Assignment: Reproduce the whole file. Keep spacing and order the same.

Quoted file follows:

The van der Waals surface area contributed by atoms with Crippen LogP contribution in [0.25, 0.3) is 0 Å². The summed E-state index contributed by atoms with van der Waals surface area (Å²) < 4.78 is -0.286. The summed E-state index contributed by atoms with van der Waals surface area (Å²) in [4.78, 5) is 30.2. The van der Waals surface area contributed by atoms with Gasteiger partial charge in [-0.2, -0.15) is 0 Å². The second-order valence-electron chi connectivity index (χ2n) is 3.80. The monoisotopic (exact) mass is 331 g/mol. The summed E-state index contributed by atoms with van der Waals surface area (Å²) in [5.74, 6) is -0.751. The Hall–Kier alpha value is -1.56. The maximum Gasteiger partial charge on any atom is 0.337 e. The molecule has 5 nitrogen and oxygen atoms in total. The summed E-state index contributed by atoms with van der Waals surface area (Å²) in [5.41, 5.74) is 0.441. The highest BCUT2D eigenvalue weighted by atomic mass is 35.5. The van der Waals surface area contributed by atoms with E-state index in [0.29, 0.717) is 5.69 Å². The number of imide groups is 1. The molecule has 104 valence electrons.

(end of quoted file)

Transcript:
The van der Waals surface area contributed by atoms with Crippen LogP contribution in [0.25, 0.3) is 0 Å². The summed E-state index contributed by atoms with van der Waals surface area (Å²) < 4.78 is -0.286. The summed E-state index contributed by atoms with van der Waals surface area (Å²) in [4.78, 5) is 30.2. The van der Waals surface area contributed by atoms with Gasteiger partial charge in [-0.2, -0.15) is 0 Å². The second-order valence-electron chi connectivity index (χ2n) is 3.80. The monoisotopic (exact) mass is 331 g/mol. The summed E-state index contributed by atoms with van der Waals surface area (Å²) in [5.74, 6) is -0.751. The Hall–Kier alpha value is -1.56. The maximum Gasteiger partial charge on any atom is 0.337 e. The molecule has 5 nitrogen and oxygen atoms in total. The summed E-state index contributed by atoms with van der Waals surface area (Å²) in [5.41, 5.74) is 0.441. The highest BCUT2D eigenvalue weighted by atomic mass is 35.5. The van der Waals surface area contributed by atoms with E-state index in [0.29, 0.717) is 5.69 Å². The number of imide groups is 1. The molecule has 104 valence electrons.